It likely took you some amount of courage and humility to approach them in the first place. And so, the unpleasant of their statements and attitude hurt even more.


I encourage you to tell your mother and sister how you felt when they rebuffed you in such a harsh manner. Here is some suggested words:


I felt hurt/angry/disappointed/sad (whatever the emotion) when I told you of our financial issue and you judged me harshly by saying I was useless with money. What I wanted to hear was not what a lazy person I am, but rather I wanted your understanding and compassion. I am willing to take responsibility for ..... (here name what it is you are willing to say about your role in the financial crisis) and I want to get better at this.


What seems to have lost in your discussion with your mother and sister is your emotional state. Being in a financial crisis feels horrible. It doesn't really matter how you got there, the fact is that you are there and need solutions.


So perhaps you could go on to say, "Right now I would appreciate your help in finding solutions. Emotionally, this is very difficult for me and I would like your assistance in thinking this out."


I certainly understand that you wanted - maybe even expected - that your mother and/or sister would help financially. But perhaps that is not something they are willing to do at this point in time. If that is the case, then what you may be able to gain from them is some practical support in brainstorming and deciding what your next steps will be....and a sense that they do care about you.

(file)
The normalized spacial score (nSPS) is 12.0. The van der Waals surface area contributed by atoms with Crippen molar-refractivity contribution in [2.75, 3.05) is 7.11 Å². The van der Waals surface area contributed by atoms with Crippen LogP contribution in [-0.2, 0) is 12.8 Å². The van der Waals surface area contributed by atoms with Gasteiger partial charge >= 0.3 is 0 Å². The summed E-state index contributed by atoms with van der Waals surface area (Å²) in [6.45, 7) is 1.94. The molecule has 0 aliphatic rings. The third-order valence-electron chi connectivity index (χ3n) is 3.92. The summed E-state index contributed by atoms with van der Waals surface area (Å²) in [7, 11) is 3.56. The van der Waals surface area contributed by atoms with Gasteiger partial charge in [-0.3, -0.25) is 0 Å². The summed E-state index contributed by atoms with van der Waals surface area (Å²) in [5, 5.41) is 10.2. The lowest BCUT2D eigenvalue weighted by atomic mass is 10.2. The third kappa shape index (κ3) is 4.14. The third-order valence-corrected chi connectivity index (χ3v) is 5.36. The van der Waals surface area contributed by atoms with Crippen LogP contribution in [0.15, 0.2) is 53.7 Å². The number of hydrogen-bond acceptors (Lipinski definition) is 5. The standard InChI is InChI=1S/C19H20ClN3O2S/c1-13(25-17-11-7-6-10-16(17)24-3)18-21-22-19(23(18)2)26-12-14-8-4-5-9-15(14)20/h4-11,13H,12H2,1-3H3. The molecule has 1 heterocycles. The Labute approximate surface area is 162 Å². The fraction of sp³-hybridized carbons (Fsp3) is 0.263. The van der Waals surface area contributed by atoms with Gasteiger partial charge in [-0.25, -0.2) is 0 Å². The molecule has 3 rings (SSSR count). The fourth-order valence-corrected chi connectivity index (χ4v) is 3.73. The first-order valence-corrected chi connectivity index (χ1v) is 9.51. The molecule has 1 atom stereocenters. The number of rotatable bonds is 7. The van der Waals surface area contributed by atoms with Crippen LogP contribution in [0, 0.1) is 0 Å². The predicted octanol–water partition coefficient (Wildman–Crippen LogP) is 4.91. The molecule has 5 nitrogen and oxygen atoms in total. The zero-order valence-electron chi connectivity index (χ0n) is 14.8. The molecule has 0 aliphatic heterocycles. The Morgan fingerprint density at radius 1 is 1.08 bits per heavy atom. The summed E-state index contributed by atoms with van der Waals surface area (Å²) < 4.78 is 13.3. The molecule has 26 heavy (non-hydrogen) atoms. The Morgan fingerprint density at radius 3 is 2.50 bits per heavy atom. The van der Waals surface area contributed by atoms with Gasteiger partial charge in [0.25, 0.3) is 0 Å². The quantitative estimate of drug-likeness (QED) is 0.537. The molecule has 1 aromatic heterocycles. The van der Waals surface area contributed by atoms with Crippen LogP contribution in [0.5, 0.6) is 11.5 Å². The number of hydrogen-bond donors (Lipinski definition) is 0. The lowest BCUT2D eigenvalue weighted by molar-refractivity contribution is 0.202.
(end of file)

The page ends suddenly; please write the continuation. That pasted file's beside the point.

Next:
Is this better on track with the type of answer you were expecting?

Dr. Levang





Dr. L, Psychologist
Category: Mental Health
Satisfied Customers: 1168
Experience: Psychologist, Marriage and Family Therapist
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Customer: replied 4 years ago.

I feel hurt by their attitude. Money is not important to me. When I had it I was very generous with my family. I enjoyed it because it made them happy. I am a caring person, I try to think positively and offer my support ( emotional, financial etc). What makes me sad is that the value money more than me.

My parents are farmers. They work for my brother. They grow fruit and vegetables. My brother (who is 4 years younger) takes them and sells them in the market. They have bought him a house, a van, a car and earns enought. He is also married and lives with his family in another town. That's totally unfair!!! They say that you don't show love by giving money to someone. But my example shows otherwise.

I thought that my sister was my friend and my ally but instead she encourages my mother not to help me.

This is truly a hurtful situation. And, yes, the examples you point out about your brother seem to show that there is a different standard applied to him.


You wrote, "They say that you don't show love by giving money to someone." The question then is - Then how do you show love? Do you show it by being compassionate and understanding. Do you show love by being supportive and listening when I'm asking for help.